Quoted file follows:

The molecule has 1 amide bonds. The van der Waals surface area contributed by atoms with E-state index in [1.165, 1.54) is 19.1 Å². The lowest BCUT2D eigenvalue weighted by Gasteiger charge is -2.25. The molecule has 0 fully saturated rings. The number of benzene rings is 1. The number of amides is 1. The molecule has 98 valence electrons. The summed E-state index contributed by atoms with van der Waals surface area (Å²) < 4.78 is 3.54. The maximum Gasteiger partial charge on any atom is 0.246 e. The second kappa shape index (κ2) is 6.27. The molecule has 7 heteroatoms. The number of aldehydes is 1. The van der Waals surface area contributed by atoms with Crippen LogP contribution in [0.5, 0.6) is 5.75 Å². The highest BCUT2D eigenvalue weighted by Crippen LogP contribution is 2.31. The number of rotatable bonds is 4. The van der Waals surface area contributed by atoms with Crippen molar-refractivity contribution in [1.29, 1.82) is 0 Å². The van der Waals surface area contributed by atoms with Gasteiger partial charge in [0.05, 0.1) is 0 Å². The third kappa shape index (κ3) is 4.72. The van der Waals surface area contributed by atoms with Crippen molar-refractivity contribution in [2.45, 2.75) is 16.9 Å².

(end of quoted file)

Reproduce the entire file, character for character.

The molecule has 1 amide bonds. The van der Waals surface area contributed by atoms with E-state index in [1.165, 1.54) is 19.1 Å². The lowest BCUT2D eigenvalue weighted by Gasteiger charge is -2.25. The molecule has 0 fully saturated rings. The number of benzene rings is 1. The number of amides is 1. The molecule has 98 valence electrons. The summed E-state index contributed by atoms with van der Waals surface area (Å²) < 4.78 is 3.54. The maximum Gasteiger partial charge on any atom is 0.246 e. The second kappa shape index (κ2) is 6.27. The molecule has 7 heteroatoms. The number of aldehydes is 1. The van der Waals surface area contributed by atoms with Crippen LogP contribution in [0.5, 0.6) is 5.75 Å². The highest BCUT2D eigenvalue weighted by Crippen LogP contribution is 2.31. The number of rotatable bonds is 4. The van der Waals surface area contributed by atoms with Crippen molar-refractivity contribution in [1.29, 1.82) is 0 Å². The van der Waals surface area contributed by atoms with Gasteiger partial charge in [0.05, 0.1) is 0 Å². The third kappa shape index (κ3) is 4.72. The van der Waals surface area contributed by atoms with Crippen molar-refractivity contribution in [2.45, 2.75) is 16.9 Å².